Small Fish, Big Apple is dead. Long live Small Fish, Big Red!
The holiday is over for me, I have accepted a job in Perth, Western Australia and left the Big Apple.
Perth is one of the most geographically isolated cities in the world. It is more than 2000 km from the next city of >1 million people. It is geographically closer to East Timor, Singapore and Jakarta, Indonesia, than it is to Sydney, Melbourne, and Brisbane. According to Wikipedia, it is the antipode of Hamilton, Bermuda. Living here is going to be an interesting experience, I'm sure.
I'm working as an environmental scientist at a consultancy in Perth now. Some the clients of my new employer are in the oil and gas industry. Client sensitivity may affect what I can blog here from time to time. I guess I'll cross that bridge when I come to it. Apart from the name change and geographical relocation though, the only thing that will change around here is the frequency of posting. Posts can take quite a while to compose, so it remains to be seen how that will fit in with a full-time job. I hope it won't slow me down too much.
Anyway, thanks for reading. Here is a photo of my new city, taken on a beautiful spring afternoon.
Small Fish, Big Apple is dead. Long live Small Fish, Big Red!
Japan has been roundly criticized by many commentators over the past two decades for it's “scientific” whaling program, with many saying the program is no more than commercial whale hunting in disguise. Japanese scientists have finally published data from this program in Popular Biology, and their findings aren’t good: whales are getting skinnier, and global warming might be at fault:
Japan's scientists claim their controversial whaling programme has produced a key finding. Measurements taken from more than 4,500 minke whales slaughtered since the late 1980s reveal the animals have lost significant amounts of blubber, and are getting thinner at a worrying speed. The team says its study offers the first evidence that global warming could be harming whales, because it restricts their food supplies.It seems equally likely that chronic overfishing has also played some part in the decrease in food available to whales as well, but this is not mentioned in the article.
These aren't the first published results from the "scientific whaling" program, but these are the most high-profile findings so far. In 2005 Australian scientist Nicholas Gale analyzed 43 scientific papers produced by the program and concluded that only a handful were relevant and required the whales to have been killed. The others included descriptions of bizarre experiments to cross-fertilize whales with sheep and cows.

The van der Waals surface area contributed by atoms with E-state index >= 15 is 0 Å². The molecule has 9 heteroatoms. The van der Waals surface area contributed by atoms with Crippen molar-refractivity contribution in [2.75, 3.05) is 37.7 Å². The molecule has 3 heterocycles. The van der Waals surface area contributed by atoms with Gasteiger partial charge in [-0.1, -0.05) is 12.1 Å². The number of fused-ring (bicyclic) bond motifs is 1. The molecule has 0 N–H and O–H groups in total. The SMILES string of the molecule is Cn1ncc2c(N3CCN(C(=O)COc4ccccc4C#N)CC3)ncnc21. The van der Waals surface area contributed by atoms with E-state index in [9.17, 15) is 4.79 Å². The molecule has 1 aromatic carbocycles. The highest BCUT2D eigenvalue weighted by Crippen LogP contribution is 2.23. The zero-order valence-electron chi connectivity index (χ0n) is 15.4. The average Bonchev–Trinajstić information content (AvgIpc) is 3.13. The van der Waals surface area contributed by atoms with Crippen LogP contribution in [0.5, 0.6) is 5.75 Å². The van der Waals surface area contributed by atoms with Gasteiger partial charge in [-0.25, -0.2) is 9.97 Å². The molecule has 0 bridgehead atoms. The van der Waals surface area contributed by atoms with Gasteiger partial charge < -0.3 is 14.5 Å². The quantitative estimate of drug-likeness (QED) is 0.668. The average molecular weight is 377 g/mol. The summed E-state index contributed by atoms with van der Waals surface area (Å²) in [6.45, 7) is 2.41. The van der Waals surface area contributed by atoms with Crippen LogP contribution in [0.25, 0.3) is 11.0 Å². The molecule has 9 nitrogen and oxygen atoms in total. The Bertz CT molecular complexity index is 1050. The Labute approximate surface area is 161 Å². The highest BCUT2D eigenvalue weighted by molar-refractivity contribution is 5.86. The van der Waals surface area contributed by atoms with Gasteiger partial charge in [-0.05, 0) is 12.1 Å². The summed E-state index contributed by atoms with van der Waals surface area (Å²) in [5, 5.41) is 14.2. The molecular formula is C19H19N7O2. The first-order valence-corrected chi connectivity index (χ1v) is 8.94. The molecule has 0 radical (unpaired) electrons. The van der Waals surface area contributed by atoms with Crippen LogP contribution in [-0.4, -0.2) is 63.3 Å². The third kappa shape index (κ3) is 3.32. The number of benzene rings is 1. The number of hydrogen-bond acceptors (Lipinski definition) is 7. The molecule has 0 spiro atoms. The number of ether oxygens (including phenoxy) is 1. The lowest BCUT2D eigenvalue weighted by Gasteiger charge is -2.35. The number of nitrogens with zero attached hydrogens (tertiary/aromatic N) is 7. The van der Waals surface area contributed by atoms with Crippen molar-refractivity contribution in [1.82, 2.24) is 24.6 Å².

We all make mistakes. And even the most humble among us can be a little self-righteous when it comes to our pet projects. But when was the last time you came across a self-righteous pseudo-skeptic who had the decency to admit to getting it completely wrong? Meet Steven Goddard of The Register, a peculiar little news outlet published in London. Sort of. Goddard wrote a piece that appeared on Aug. 15 under the bold headline "Arctic ice refuses to melt as ordered." As anyone who has been following the plunging arctic sea-ice extent graphs at the National Sea Ice Data Center can attest, this is a rather peculiar interpretation of the data.Goddard's article was riddled with errors of science and made clear his lack of familiarity with the subject. This prompted actual experts at the National Snow and Ice Data Center (NSIDC) to offer a rebuttal:
The author asserts that NSIDC's estimate of a 10% increase in sea ice compared to the same time as last year is wrong. Mr. Goddard does his own analysis, based on images from the University of Illinois' Cryosphere Today web site, and comes up with a number of ~30%, three times larger than NSIDC's estimate. He appears to derive his estimate by simply counting pixels in an image. He recognizes that this results in an error due to the distortion by the map projection, but does so anyway. Such an approach is simply not valid.Thankfully Steven Goddard had the intellectual honesty to admit his error in an addendum to the original article:
The proper way to calculate a comparison of ice coverage is by actually weighting the pixels by their based on the map projection, which is exactly what NSIDC does.
"Dr. Walt Meier at NSIDC has convinced me this week that their ice extent numbers are solid. So why the large discrepancy between their graphs and the UIUC maps? I went back and compared UIUC maps vs. NASA satellite photos from the same dates last summer. It turns out that the older UIUC maps had underrepresented the amount of low concentration ice in several regions of the Arctic. This summer, their maps do not have that same error. As a result, UIUC maps show a much greater increase in the amount of ice this year than does NSIDC. And thus the explanation of the discrepancy.Unfortunately the original error-riddled article was immediately seized as evidence that the science of global climate change is built on shaky ground and the myth rapidly metastasized around the internet. A quick Google search reveals 55,300 hits for the phrase "Arctic ice refuses to melt as ordered".
"it is clear that the NSIDC graph is correct, and that 2008 Arctic ice is barely 10% above last year - just as NSIDC had stated."
I wonder how many of those denialists who trumpeted the original article will have Steven Goddard's intellectual honesty and will print a retraction...